NASHVILLE – Nashville Songwriters Hall of Fame member Jerry Foster will take a seat at the Country Music Hall of Fame and Museum on Saturday, Sept. 10, as the latest subject of the quarterly series Poets and Prophets: Legendary Country Songwriters.
The 1:30 p.m. in-depth interview and performance, held in the Museum's Ford Theater, is included with Museum admission and free to Museum members. The program will be streamed live at www.countrymusichalloffame.org.
The 90-minute program, hosted by Museum Editor Michael Gray, will include recordings, photos and film clips from the Museum's Frist Library and Archive. Immediately following, Foster will sign autographs in the Museum Store. (Visit the Museum’s website for signing details.)
As one-half of the acclaimed songwriting duo Jerry Foster and Bill Rice, Foster wrote songs for some of country music’s biggest stars of the 1960s and ’70s, including Mickey Gilley (“Here Comes the Hurt Again”), Jerry Lee Lewis (“Would You Take Another Chance on Me”), Johnny Paycheck (“Someone to Give My Love To”), Charley Pride (“The Day the World Stood Still”) and Conway Twitty (“Ain’t She Something Else”). The duo is one of the most honored songwriting teams in history.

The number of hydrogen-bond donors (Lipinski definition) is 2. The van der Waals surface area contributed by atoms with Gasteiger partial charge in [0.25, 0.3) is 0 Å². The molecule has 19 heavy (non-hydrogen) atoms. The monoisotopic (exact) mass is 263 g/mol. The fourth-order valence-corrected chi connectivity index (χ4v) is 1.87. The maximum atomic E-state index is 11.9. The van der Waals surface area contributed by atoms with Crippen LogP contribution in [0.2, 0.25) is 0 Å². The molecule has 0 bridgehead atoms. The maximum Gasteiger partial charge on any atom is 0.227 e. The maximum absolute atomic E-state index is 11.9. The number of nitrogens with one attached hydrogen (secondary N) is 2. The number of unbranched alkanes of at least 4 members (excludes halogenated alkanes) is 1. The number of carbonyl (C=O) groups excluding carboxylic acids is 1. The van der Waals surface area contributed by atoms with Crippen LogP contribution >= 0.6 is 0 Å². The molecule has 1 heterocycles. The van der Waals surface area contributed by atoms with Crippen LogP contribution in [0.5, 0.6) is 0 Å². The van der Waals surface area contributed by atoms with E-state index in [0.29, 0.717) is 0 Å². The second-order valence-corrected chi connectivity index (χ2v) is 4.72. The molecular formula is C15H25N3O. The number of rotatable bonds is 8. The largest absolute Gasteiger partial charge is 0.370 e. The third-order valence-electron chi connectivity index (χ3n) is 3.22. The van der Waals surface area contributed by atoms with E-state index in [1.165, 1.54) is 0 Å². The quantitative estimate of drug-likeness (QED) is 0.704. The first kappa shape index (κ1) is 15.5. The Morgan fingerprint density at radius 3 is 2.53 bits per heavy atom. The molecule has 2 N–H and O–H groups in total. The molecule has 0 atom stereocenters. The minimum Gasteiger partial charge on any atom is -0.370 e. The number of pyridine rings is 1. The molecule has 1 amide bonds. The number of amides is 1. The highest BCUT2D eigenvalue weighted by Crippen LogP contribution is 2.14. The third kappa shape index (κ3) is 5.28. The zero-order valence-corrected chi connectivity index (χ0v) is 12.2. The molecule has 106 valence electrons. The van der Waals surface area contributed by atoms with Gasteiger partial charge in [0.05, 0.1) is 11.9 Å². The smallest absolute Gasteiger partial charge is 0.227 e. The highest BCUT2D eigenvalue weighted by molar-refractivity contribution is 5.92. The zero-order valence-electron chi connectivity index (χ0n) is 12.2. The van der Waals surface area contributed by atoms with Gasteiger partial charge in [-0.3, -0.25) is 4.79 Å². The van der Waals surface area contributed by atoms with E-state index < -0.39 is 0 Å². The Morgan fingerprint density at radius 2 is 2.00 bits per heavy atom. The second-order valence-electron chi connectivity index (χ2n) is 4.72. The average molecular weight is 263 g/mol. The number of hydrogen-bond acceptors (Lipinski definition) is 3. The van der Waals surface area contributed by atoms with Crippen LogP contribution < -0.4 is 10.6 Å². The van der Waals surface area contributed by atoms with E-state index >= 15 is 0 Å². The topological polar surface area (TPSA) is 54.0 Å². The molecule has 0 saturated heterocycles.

Jerry Gaylon Foster was born on November 19, 1935, in Tallapoosa, Mo. His sharecropper father bought Foster a guitar and taught him to play when he was five years old. An enterprising youth, Jerry made extra money in school by selling original poems to upperclassmen. While a marine, he began putting melodies to his poetry and formed a band, which led to a recording contract in 1957 with the Backbeat label in Houston. After a stint hosting a TV series on WSAV in Savannah, Ga., Foster moved back to Missouri and hosted a similar show on KFVS-TV in Cape Girardeau.
Foster met Bill Rice while playing the Missouri honky-tonk circuit. Rice joined Foster at KFVS as the leader of the staff band, and the duo began sharing song ideas. At the insistence of guitarist Roland Janes, the men went to Memphis and recorded demos of their songs. The recordings found their way to Jack Clement and Bill Hall at Jack and Bill Music in Beaumont, Texas. Hall encouraged Foster and Rice to move to Nashville, where the men worked as DJs and took odd jobs while they pitched their songs.